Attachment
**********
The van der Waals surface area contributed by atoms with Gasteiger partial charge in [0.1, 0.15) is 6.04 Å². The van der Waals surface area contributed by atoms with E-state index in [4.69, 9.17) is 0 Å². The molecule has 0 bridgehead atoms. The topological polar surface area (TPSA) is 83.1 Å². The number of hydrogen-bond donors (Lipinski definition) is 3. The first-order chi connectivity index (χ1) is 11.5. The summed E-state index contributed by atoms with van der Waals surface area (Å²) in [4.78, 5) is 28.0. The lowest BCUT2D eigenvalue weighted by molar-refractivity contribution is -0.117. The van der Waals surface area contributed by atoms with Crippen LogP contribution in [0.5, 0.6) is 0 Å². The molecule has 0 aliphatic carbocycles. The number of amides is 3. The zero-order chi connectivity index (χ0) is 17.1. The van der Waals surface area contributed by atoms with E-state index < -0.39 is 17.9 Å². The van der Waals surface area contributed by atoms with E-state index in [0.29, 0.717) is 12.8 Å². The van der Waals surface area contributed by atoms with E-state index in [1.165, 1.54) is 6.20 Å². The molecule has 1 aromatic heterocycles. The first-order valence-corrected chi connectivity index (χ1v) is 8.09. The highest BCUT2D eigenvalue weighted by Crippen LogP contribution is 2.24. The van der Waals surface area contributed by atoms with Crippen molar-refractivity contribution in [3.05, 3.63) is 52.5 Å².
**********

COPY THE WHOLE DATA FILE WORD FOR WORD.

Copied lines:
The van der Waals surface area contributed by atoms with Gasteiger partial charge in [0.1, 0.15) is 6.04 Å². The van der Waals surface area contributed by atoms with E-state index in [4.69, 9.17) is 0 Å². The molecule has 0 bridgehead atoms. The topological polar surface area (TPSA) is 83.1 Å². The number of hydrogen-bond donors (Lipinski definition) is 3. The first-order chi connectivity index (χ1) is 11.5. The summed E-state index contributed by atoms with van der Waals surface area (Å²) in [4.78, 5) is 28.0. The lowest BCUT2D eigenvalue weighted by molar-refractivity contribution is -0.117. The van der Waals surface area contributed by atoms with Crippen LogP contribution in [0.5, 0.6) is 0 Å². The molecule has 0 aliphatic carbocycles. The number of amides is 3. The zero-order chi connectivity index (χ0) is 17.1. The van der Waals surface area contributed by atoms with E-state index < -0.39 is 17.9 Å². The van der Waals surface area contributed by atoms with E-state index in [0.29, 0.717) is 12.8 Å². The van der Waals surface area contributed by atoms with E-state index in [1.165, 1.54) is 6.20 Å². The molecule has 1 aromatic heterocycles. The first-order valence-corrected chi connectivity index (χ1v) is 8.09. The highest BCUT2D eigenvalue weighted by Crippen LogP contribution is 2.24. The van der Waals surface area contributed by atoms with Crippen molar-refractivity contribution in [3.05, 3.63) is 52.5 Å².